Topics: QR180, R1
Year: 2009
OAI identifier: oai:eprints.soton.ac.uk:180767
Provided by: e-Prints Soton

Suggested articles

Preview

Citations

  1. About Pandemic Flu doi
  2. (2007). Anticipated and current preventive behaviors in response to an anticipated human-tohuman H5N1 epidemic in the Hong Kong Chinese general population. BMC Infect Dis doi
  3. (2009). Aunger RV: Planned, motivated and habitual hygiene behaviour: an eleven country review. Health Educ Res doi
  4. (1990). Basics of Qualitative Research:
  5. (2006). Cairncross S: Effectiveness of handwashing in preventing SARS: a review. Trop Med Int Health doi
  6. (2006). Calnan W: Perceptions of infection control practices among health professionals. Contemp Nurse doi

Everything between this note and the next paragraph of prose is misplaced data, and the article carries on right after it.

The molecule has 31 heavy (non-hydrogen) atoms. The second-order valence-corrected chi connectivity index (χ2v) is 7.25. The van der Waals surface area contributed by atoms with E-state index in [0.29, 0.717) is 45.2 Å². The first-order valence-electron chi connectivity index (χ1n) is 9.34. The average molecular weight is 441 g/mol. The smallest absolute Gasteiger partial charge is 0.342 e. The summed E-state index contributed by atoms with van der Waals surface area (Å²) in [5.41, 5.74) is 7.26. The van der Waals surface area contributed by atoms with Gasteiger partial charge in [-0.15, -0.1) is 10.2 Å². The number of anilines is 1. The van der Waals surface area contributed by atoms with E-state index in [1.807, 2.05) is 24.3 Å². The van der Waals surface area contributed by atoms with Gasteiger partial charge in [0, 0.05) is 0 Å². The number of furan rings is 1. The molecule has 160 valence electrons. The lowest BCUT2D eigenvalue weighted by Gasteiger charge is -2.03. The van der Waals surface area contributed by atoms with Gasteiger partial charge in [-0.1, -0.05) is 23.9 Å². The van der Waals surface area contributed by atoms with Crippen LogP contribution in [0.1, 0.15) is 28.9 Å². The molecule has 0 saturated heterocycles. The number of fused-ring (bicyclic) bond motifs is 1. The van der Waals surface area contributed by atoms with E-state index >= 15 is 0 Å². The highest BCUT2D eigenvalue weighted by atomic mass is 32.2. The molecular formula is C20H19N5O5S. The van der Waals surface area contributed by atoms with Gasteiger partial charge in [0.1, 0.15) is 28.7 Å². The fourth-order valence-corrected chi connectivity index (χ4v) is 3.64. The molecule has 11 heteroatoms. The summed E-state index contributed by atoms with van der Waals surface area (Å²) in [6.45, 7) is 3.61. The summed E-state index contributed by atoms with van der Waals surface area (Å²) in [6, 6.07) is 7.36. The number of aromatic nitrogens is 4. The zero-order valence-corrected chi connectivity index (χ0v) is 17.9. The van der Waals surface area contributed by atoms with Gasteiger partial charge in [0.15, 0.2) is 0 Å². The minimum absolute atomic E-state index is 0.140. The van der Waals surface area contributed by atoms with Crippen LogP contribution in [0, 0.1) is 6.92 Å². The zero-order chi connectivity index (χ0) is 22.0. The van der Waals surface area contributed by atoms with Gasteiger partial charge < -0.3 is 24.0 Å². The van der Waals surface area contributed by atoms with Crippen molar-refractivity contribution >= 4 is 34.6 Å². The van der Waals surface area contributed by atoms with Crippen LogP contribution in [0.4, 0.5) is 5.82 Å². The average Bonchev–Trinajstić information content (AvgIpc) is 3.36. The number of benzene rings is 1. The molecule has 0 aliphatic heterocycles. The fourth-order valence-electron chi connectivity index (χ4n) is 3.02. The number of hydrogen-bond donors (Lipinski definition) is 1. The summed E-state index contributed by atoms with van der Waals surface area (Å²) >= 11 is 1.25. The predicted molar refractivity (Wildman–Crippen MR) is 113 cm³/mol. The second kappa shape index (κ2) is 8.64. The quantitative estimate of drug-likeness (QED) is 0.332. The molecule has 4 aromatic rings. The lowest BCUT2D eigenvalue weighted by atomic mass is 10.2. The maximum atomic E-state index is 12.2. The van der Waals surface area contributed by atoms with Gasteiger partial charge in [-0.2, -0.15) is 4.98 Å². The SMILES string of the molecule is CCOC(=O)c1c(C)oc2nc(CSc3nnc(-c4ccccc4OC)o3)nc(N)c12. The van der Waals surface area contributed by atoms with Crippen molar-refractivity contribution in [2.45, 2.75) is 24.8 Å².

7. (2000). Carmeli Y: A survey on handwashing practices and opinions of healthcare workers. doi
  8. (2003). CB: Transmission of influenza: implications for control in health care settings. Clin Infect Dis
  9. (1999). Changing attitudes of healthcare workers to comply with infection control procedures. doi
  10. (2006). Collins A: Societal responses to familiar versus unfamiliar risk: comparisons of influenza and SARS in Korea. Risk Anal doi
  11. (2004). Content and thematic analysis.
  12. (2008). Demonstrating validity in qualitative psychology.
  13. (2008). Developing and evaluating complex interventions: the new Medical Research Council guidance. BMJ doi
  14. (2006). Does changing behavioral intentions engender behavior change? A meta-analysis of the experimental evidence. Psychological Bulletin doi